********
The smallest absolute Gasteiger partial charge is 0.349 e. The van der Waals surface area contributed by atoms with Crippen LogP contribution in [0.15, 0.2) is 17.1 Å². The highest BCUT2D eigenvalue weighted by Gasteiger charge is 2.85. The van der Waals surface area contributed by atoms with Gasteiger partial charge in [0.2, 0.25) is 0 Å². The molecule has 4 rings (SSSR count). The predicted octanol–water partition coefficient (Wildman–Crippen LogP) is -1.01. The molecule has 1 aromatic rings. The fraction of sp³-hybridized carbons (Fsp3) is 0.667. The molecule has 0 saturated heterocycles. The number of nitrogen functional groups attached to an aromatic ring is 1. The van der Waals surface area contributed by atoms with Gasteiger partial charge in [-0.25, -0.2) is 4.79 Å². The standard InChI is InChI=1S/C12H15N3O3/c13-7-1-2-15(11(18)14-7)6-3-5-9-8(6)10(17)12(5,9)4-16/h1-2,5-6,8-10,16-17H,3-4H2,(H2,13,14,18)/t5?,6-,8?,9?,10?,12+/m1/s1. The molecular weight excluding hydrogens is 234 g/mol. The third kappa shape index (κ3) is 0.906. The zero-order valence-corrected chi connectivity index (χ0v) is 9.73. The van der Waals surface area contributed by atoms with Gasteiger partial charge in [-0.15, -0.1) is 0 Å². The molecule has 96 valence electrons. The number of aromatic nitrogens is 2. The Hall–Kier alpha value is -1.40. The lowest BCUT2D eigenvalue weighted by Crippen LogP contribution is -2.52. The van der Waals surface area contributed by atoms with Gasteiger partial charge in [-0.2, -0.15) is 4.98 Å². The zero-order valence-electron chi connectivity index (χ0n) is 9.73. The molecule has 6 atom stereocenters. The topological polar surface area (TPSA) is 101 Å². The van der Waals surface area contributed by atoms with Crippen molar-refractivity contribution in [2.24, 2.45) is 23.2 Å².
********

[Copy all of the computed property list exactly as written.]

The smallest absolute Gasteiger partial charge is 0.349 e. The van der Waals surface area contributed by atoms with Crippen LogP contribution in [0.15, 0.2) is 17.1 Å². The highest BCUT2D eigenvalue weighted by Gasteiger charge is 2.85. The van der Waals surface area contributed by atoms with Gasteiger partial charge in [0.2, 0.25) is 0 Å². The molecule has 4 rings (SSSR count). The predicted octanol–water partition coefficient (Wildman–Crippen LogP) is -1.01. The molecule has 1 aromatic rings. The fraction of sp³-hybridized carbons (Fsp3) is 0.667. The molecule has 0 saturated heterocycles. The number of nitrogen functional groups attached to an aromatic ring is 1. The van der Waals surface area contributed by atoms with Gasteiger partial charge in [-0.25, -0.2) is 4.79 Å². The standard InChI is InChI=1S/C12H15N3O3/c13-7-1-2-15(11(18)14-7)6-3-5-9-8(6)10(17)12(5,9)4-16/h1-2,5-6,8-10,16-17H,3-4H2,(H2,13,14,18)/t5?,6-,8?,9?,10?,12+/m1/s1. The molecular weight excluding hydrogens is 234 g/mol. The third kappa shape index (κ3) is 0.906. The zero-order valence-corrected chi connectivity index (χ0v) is 9.73. The van der Waals surface area contributed by atoms with Gasteiger partial charge in [-0.15, -0.1) is 0 Å². The molecule has 96 valence electrons. The number of aromatic nitrogens is 2. The Hall–Kier alpha value is -1.40. The lowest BCUT2D eigenvalue weighted by Crippen LogP contribution is -2.52. The van der Waals surface area contributed by atoms with Gasteiger partial charge in [-0.2, -0.15) is 4.98 Å². The zero-order valence-electron chi connectivity index (χ0n) is 9.73. The molecule has 6 atom stereocenters. The topological polar surface area (TPSA) is 101 Å². The van der Waals surface area contributed by atoms with Crippen molar-refractivity contribution in [2.24, 2.45) is 23.2 Å².